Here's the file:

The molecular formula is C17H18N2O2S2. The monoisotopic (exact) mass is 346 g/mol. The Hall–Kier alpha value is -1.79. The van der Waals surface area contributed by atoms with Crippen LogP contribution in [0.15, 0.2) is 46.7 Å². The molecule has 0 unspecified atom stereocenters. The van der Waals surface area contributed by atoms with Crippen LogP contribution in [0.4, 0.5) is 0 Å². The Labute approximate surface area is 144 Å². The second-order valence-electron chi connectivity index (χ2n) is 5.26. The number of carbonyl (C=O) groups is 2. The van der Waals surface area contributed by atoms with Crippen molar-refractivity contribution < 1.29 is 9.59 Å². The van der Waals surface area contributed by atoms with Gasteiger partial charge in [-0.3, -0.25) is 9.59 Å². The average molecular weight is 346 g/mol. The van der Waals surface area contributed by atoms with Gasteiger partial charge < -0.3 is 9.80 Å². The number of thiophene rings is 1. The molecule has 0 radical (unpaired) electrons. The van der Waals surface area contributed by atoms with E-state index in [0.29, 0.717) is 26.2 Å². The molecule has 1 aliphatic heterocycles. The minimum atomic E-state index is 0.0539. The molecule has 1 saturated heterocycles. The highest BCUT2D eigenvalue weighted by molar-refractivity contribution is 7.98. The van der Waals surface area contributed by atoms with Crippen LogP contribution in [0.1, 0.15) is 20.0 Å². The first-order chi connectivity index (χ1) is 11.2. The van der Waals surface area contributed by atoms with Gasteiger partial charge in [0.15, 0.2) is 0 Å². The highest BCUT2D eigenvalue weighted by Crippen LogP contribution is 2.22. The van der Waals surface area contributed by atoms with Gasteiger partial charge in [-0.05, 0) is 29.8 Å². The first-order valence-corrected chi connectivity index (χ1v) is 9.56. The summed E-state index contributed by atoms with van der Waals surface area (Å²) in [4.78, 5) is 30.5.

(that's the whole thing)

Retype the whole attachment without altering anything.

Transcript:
The molecular formula is C17H18N2O2S2. The monoisotopic (exact) mass is 346 g/mol. The Hall–Kier alpha value is -1.79. The van der Waals surface area contributed by atoms with Crippen LogP contribution in [0.15, 0.2) is 46.7 Å². The molecule has 0 unspecified atom stereocenters. The van der Waals surface area contributed by atoms with Crippen LogP contribution in [0.4, 0.5) is 0 Å². The Labute approximate surface area is 144 Å². The second-order valence-electron chi connectivity index (χ2n) is 5.26. The number of carbonyl (C=O) groups is 2. The van der Waals surface area contributed by atoms with Crippen molar-refractivity contribution < 1.29 is 9.59 Å². The van der Waals surface area contributed by atoms with Gasteiger partial charge in [-0.3, -0.25) is 9.59 Å². The average molecular weight is 346 g/mol. The van der Waals surface area contributed by atoms with Gasteiger partial charge < -0.3 is 9.80 Å². The number of thiophene rings is 1. The molecule has 0 radical (unpaired) electrons. The van der Waals surface area contributed by atoms with E-state index in [0.29, 0.717) is 26.2 Å². The molecule has 1 aliphatic heterocycles. The minimum atomic E-state index is 0.0539. The molecule has 1 saturated heterocycles. The highest BCUT2D eigenvalue weighted by molar-refractivity contribution is 7.98. The van der Waals surface area contributed by atoms with Crippen LogP contribution in [0.1, 0.15) is 20.0 Å². The first-order chi connectivity index (χ1) is 11.2. The van der Waals surface area contributed by atoms with Gasteiger partial charge in [0.15, 0.2) is 0 Å². The highest BCUT2D eigenvalue weighted by Crippen LogP contribution is 2.22. The van der Waals surface area contributed by atoms with Gasteiger partial charge in [-0.05, 0) is 29.8 Å². The first-order valence-corrected chi connectivity index (χ1v) is 9.56. The summed E-state index contributed by atoms with van der Waals surface area (Å²) in [4.78, 5) is 30.5.